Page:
The frontroom is painted shrimp pink, and Blanchard is working himself up imagining what he would like to do to the BP chief executive if he ever got the chance: fist fight, public wrestling match, jail time?

“He took away everything I love most in the world. I am going to hunt that son of a bitch down like a ‘coon,” he said. “He wants his life back after all he has done to us? The hell with him.”

Then he speculates about peeing in the Queen’s water fountain. “What do you think would happen to me? I’d go to jail for that, and it would be relatively minor environmental damage.”

He may not immediately look the part in his faded shorts and blue vest and the jumble of buildings around the docks, but in the shrimp world, Blanchard is Hayward.

BP ranks in the top three oil companies; Blanchard says his are the third biggest shrimp docks in the world, with some 6,000 fishermen bringing him their catch. His company accounts for about 11% of the US shrimp supply.

In the pre-spill era, that would have put Hayward and Blanchard on near equal footing, he reckons. Oil and shrimp were the two poles of existence in this part of Louisiana. Offshore rigs and refinery tanks are as ubiquitous as fishing trawlers.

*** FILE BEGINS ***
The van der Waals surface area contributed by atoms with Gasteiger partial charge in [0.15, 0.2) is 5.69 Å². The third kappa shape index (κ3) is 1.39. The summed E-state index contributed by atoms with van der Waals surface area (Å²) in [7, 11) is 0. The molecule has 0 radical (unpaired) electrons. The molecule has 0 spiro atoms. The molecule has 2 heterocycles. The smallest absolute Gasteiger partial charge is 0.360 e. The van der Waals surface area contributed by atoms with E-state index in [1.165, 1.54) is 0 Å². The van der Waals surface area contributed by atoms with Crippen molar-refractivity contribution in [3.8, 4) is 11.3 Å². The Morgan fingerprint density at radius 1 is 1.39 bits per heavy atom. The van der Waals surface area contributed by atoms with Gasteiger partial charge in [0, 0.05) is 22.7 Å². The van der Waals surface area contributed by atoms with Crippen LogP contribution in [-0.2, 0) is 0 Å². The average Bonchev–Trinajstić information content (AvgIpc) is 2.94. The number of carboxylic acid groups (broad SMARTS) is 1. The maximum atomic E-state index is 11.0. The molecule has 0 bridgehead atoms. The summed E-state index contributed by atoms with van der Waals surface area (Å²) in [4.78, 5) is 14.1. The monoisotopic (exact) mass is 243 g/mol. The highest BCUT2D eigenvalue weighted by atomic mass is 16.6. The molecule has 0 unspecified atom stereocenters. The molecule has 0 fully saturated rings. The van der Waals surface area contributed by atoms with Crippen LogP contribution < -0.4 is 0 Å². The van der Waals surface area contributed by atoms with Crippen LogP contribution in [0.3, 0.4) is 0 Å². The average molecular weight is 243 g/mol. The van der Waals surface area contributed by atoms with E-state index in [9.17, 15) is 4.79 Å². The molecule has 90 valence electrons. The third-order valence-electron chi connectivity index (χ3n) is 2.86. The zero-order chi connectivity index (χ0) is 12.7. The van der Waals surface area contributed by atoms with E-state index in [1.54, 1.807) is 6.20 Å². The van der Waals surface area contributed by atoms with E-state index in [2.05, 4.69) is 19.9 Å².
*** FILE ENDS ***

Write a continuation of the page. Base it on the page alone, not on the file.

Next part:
Blanchard had a foot in both worlds. One grandfather got rich on shrimp, establishing the business he now operates near BP’s local command centre. The other grandfather got rich from oil.

Now, with the gusher on the ocean floor and fishing banned in much of the Gulf, there is just oil clean-up. At the Sand Dollar marina, redeployed fishermen and shrimpers, hauling containment boom through the water instead of nets, share space with the coastguard and national guard.

The money is only a fraction of what it would be for a successful shrimp season and 2010 was shaping up to be a banner year.

“Every 10 years, when you get a cold winter, you get a really good shrimp crop,” Blanchard said. “We were licking our chops.”